Kudzu bugs may be native to Asia, but they’re a major problem in Georgia —particularly for soybean farmers.
On average, if left untreated, kudzu bug damage will result in a 20 percent yield loss for soybean farmers, with that figure reaching as high as 60 percent. Those are statistics University of Georgia entomologist Phillip Roberts wants soybean farmers to be mindful of.
“If you’re a soybean farmer in Georgia, you need to be aware of this pest,” said Roberts, a scientist with the UGA College of Agricultural and Environmental Sciences, Tifton Campus. “You need to be scouting for this pest.”
Roberts referred to the kudzu bug as an “economic pest” that requires management, such as scouting your soybean crop. When scouting soybeans, if the bug reaches a certain population or passes the economic threshold, action is required, usually in the form of an insecticide application.
“We believe we’ve developed a program where we can manage and minimize yield loss,” Roberts said. “We don’t eliminate yield loss. Our goal is to maximize profitability.”
Why are kudzu bugs so harmful to soybean plants? They possess a sucking mouth part that feeds on plant sap. The kudzu bug sucks on the main stem and the leaf, which weakens and stresses the plant.
Roberts discussed the collaborative research being conducted by UGA, Clemson and North Carolina State at the annual field day held at the Southeast Research and Education Center in Midville in August. The project, which is funded by the Georgia Soybean Commodity Commission and the United Soybean Board, is being studied at UGA farms in Midville, Tifton, Griffin and Athens. Researchers in Midville are looking at the economic threshold of kudzu bugs — or when the cost of kudzu bug damage starts to outweigh the cost of treating for the pests — and trying to determine the most appropriate time to treat for kudzu bugs based on the insects’ population density.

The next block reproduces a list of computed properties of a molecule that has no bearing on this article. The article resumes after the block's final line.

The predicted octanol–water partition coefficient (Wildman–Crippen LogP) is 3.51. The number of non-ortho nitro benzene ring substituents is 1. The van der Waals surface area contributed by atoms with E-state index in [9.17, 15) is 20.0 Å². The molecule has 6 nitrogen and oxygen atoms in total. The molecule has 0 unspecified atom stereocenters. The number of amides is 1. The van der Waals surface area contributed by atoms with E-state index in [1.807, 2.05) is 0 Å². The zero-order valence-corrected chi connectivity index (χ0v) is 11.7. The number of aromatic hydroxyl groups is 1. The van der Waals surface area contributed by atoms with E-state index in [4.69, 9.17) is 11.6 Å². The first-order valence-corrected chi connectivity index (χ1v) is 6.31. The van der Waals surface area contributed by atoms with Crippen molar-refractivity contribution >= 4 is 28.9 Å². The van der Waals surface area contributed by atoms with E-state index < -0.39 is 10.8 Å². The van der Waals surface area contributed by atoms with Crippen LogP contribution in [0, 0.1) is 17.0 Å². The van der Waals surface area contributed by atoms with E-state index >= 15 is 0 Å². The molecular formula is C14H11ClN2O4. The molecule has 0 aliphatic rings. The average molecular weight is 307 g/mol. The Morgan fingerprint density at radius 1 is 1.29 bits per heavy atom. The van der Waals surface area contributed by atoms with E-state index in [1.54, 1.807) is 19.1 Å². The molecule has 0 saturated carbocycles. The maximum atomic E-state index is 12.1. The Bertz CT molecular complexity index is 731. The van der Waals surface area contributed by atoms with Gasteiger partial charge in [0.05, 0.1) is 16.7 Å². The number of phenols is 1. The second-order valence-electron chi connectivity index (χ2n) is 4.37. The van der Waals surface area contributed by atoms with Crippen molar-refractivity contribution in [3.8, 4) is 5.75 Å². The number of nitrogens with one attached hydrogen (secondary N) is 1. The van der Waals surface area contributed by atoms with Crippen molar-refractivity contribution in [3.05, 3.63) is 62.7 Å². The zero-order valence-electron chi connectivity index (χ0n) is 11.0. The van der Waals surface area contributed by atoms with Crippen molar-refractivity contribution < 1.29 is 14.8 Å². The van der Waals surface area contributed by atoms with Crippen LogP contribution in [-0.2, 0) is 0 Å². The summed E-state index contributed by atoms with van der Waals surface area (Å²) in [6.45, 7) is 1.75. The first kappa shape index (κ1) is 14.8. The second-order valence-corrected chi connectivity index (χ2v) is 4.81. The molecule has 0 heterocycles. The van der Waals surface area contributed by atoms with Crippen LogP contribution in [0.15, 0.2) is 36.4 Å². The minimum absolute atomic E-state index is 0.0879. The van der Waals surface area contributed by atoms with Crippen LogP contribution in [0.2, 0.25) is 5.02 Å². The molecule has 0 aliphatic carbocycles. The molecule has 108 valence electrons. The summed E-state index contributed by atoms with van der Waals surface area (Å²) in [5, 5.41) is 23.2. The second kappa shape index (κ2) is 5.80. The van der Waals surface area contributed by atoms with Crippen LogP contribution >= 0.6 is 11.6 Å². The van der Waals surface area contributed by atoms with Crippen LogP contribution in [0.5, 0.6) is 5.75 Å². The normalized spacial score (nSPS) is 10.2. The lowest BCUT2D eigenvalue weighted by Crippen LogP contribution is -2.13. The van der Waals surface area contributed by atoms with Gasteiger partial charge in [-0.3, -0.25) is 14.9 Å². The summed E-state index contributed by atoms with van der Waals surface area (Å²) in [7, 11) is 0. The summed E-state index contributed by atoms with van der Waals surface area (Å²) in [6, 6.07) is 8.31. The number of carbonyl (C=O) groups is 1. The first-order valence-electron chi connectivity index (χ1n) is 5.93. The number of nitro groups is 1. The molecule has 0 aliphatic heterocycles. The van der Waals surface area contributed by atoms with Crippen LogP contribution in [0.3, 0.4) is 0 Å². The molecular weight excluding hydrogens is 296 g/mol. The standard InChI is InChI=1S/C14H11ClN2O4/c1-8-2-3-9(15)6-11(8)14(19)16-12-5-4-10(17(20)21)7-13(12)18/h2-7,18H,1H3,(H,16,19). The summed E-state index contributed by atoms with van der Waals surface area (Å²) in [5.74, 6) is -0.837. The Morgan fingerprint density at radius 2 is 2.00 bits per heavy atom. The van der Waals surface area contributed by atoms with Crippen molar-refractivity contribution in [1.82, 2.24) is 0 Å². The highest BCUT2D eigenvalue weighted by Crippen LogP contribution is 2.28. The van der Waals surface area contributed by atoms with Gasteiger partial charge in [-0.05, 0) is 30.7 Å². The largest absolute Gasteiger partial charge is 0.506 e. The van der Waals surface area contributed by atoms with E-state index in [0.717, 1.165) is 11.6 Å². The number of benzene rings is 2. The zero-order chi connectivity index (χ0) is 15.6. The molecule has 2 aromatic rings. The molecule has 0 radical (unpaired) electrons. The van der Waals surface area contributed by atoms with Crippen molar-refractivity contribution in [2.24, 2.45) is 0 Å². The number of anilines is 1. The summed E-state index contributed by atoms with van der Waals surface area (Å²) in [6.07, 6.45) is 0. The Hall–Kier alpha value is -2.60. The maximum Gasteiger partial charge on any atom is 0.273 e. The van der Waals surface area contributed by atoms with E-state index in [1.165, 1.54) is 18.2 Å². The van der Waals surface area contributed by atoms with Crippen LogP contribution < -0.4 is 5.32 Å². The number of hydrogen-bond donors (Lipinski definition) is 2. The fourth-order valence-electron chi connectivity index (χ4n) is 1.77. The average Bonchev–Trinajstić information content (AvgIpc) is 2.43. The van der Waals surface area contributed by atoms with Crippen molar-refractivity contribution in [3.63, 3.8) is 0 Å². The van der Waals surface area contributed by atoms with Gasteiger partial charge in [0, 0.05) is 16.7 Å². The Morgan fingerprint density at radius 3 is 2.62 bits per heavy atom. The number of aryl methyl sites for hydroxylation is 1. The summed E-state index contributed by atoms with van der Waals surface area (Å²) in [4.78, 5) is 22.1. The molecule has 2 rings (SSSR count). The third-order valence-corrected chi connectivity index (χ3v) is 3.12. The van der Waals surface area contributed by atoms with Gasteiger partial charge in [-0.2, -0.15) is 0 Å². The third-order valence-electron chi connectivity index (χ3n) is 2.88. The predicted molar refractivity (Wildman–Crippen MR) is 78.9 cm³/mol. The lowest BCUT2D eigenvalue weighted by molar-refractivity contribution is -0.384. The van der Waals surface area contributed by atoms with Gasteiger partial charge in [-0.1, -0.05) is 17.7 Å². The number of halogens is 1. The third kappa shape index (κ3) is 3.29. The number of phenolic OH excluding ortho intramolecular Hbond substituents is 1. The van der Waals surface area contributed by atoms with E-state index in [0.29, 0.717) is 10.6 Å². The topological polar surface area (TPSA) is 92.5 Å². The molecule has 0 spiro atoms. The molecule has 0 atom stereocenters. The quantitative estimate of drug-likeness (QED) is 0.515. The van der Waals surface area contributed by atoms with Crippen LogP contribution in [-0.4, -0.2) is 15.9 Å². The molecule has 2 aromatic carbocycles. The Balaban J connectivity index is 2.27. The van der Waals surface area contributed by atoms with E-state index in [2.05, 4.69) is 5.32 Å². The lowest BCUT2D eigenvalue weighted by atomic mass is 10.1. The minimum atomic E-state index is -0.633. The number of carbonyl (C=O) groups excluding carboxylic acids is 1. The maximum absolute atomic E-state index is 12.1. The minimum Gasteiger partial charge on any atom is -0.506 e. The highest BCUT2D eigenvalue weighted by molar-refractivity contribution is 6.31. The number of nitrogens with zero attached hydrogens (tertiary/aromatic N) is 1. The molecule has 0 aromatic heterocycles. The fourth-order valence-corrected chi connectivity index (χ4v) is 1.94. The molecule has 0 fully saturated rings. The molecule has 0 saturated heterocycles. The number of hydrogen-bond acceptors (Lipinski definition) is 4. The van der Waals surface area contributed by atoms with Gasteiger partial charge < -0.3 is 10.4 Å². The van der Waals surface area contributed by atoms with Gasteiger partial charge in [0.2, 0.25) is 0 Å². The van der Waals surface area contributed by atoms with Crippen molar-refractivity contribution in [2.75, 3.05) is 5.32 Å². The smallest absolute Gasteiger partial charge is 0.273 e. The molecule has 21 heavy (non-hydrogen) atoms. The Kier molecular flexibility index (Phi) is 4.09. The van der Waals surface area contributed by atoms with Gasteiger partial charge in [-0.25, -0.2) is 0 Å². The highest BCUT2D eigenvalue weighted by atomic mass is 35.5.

“The reason we’re working in Midville is you have a different environment here. The conditions are different, which allows us to make sure what we’re finding works in all these different environments,” Roberts said. “For example, in Midville for the last couple of years we’ve had extremely high numbers of kudzu bugs. That’s one of the reasons we’re working here. In 2013, we still have treatable infestations of kudzu bugs, but we (also) had real high populations in Griffin this year.
“It allows us to get data generated in that part of the state. It appears with the kudzu bug, what we’re learning, is that everything is pretty consistent in how it performs,” he said.
For more information about the kudzu bug, see the website developed by the University of Georgia Center for Invasive Species and Ecosystem Health at kudzubug.org.
(Clint Thompson is a news editor with the University of Georgia College of Agricultural and Environmental Sciences based in Tifton.)